Situated Animals: A Critique of Social Constructivist Excesses in Political Theory
|Davis, Heath Fogg
|Melonas, Alexander Paul
|In this dissertation I explore the ramifications of political theory being freed from two opposed extremes of biologism and social constructivism because, ultimately, the human animal is both a biological creature and capable of becoming. While it has been highly significant for humanistic scholars to challenge the governing authority of the "hard sciences" as the prime site of legitimacy in modern scholarship, the position of critique has transformed into one of outright and unqualified hostility. I resist this commitment to show that work at the intersection of the human biological sciences and political theory need not amount to political conservatism or pessimism. To this end, I address two questions with the aim of (re-)situating the human animal as a common property in political theory. First, I explore and challenge the commitments that inform the strict social constructionist thesis. This move leads to a second consideration: what questions are open if we see the problem not as biology, but as biological determinism? I make four arguments in this dissertation. First, I use Ernst Cassirer to show that "human" and "animal" can be integrated in a philosophical anthropology in a constructive way, one that avoids the reductionism implied in the term "animal" (or biological creature) and the naiveté of conceiving of human beings as though they are distinct from or wholly independent of nature. Second, I use Marxist materialism to integrate the human biological sciences with a meaningful theory of human freedom. Third, I work at the intersection of contemporary political theories of identity and the human biological sciences to reconcile the effects of "predispositions" with the effects of our social identities. I do so in a way that resists essentialism. Finally, I use feminist scholarship to argue that the human biological sciences cannot be used to justify hierarchy, or rather, that "hard science" doesn't in any meaningful sense say anything at all about equality.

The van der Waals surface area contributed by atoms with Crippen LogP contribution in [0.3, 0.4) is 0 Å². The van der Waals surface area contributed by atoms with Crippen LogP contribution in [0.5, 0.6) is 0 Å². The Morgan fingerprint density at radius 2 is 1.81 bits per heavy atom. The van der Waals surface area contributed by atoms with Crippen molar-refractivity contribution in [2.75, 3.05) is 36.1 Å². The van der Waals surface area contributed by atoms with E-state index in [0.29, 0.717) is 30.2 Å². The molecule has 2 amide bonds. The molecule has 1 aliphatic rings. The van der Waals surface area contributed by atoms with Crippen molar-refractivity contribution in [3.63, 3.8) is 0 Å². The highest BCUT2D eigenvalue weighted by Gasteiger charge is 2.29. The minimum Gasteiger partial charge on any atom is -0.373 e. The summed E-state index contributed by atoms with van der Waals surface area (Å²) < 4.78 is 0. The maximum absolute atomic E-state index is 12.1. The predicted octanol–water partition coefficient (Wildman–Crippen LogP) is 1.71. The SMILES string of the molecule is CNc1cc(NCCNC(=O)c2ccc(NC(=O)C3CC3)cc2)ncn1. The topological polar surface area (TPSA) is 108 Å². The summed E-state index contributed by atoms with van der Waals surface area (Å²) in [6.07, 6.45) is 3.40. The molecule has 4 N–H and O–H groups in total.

|Temple University. Libraries
|Theses and Dissertations
|IN COPYRIGHT- This Rights Statement can be used for an Item that is in copyright. Using this statement implies that the organization making this Item available has determined that the Item is in copyright and either is the rights-holder, has obtained permission from the rights-holder(s) to make their Work(s) available, or makes the Item available under an exception or limitation to copyright (including Fair Use) that entitles it to make the Item available.
|Situated Animals: A Critique of Social Constructivist Excesses in Political Theory
|Gordon, Jane Anna, 1976-
|Schwartz, Joseph M., 1954-
|Gordon, Lewis R. (Lewis Ricardo), 1962-
|For Americans with Disabilities Act (ADA) accommodation, including help with reading this content, please contact email@example.com